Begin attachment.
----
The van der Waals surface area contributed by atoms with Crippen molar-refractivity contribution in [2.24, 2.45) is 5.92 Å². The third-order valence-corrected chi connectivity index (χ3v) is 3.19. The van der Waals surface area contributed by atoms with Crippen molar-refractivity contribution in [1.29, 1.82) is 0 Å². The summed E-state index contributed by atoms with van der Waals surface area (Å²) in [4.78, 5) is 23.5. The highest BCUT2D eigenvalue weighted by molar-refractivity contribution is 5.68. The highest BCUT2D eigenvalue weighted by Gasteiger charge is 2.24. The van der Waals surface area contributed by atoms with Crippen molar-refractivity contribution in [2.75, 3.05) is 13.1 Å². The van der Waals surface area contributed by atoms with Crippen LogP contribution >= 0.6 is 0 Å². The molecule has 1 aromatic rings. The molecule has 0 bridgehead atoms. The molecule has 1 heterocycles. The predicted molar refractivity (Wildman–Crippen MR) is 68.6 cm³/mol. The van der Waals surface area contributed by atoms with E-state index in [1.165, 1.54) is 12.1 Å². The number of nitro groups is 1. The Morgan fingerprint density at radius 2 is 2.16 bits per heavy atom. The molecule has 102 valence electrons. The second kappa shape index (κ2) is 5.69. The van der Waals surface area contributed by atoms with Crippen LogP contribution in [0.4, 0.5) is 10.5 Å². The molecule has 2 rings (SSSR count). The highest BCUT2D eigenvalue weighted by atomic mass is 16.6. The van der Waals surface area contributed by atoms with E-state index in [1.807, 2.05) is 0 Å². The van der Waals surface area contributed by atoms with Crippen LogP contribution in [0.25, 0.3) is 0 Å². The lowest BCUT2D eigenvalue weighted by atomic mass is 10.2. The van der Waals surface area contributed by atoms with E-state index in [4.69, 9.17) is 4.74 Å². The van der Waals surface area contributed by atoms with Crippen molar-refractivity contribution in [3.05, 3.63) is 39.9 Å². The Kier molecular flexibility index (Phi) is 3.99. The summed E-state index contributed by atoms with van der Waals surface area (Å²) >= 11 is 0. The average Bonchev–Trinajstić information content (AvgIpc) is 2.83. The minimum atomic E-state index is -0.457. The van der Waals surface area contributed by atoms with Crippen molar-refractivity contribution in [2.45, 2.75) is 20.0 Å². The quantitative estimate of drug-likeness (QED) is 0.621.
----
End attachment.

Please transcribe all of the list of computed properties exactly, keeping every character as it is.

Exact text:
The van der Waals surface area contributed by atoms with Crippen molar-refractivity contribution in [2.24, 2.45) is 5.92 Å². The third-order valence-corrected chi connectivity index (χ3v) is 3.19. The van der Waals surface area contributed by atoms with Crippen molar-refractivity contribution in [1.29, 1.82) is 0 Å². The summed E-state index contributed by atoms with van der Waals surface area (Å²) in [4.78, 5) is 23.5. The highest BCUT2D eigenvalue weighted by molar-refractivity contribution is 5.68. The highest BCUT2D eigenvalue weighted by Gasteiger charge is 2.24. The van der Waals surface area contributed by atoms with Crippen molar-refractivity contribution in [2.75, 3.05) is 13.1 Å². The van der Waals surface area contributed by atoms with Crippen LogP contribution >= 0.6 is 0 Å². The molecule has 1 aromatic rings. The molecule has 0 bridgehead atoms. The molecule has 1 heterocycles. The predicted molar refractivity (Wildman–Crippen MR) is 68.6 cm³/mol. The van der Waals surface area contributed by atoms with E-state index in [1.165, 1.54) is 12.1 Å². The number of nitro groups is 1. The Morgan fingerprint density at radius 2 is 2.16 bits per heavy atom. The molecule has 102 valence electrons. The second kappa shape index (κ2) is 5.69. The van der Waals surface area contributed by atoms with Crippen LogP contribution in [0.4, 0.5) is 10.5 Å². The molecule has 2 rings (SSSR count). The highest BCUT2D eigenvalue weighted by atomic mass is 16.6. The van der Waals surface area contributed by atoms with E-state index in [1.807, 2.05) is 0 Å². The van der Waals surface area contributed by atoms with Crippen LogP contribution in [0.25, 0.3) is 0 Å². The lowest BCUT2D eigenvalue weighted by atomic mass is 10.2. The van der Waals surface area contributed by atoms with E-state index in [4.69, 9.17) is 4.74 Å². The van der Waals surface area contributed by atoms with Crippen molar-refractivity contribution in [3.05, 3.63) is 39.9 Å². The Kier molecular flexibility index (Phi) is 3.99. The summed E-state index contributed by atoms with van der Waals surface area (Å²) >= 11 is 0. The average Bonchev–Trinajstić information content (AvgIpc) is 2.83. The minimum atomic E-state index is -0.457. The van der Waals surface area contributed by atoms with Crippen molar-refractivity contribution in [2.45, 2.75) is 20.0 Å². The quantitative estimate of drug-likeness (QED) is 0.621.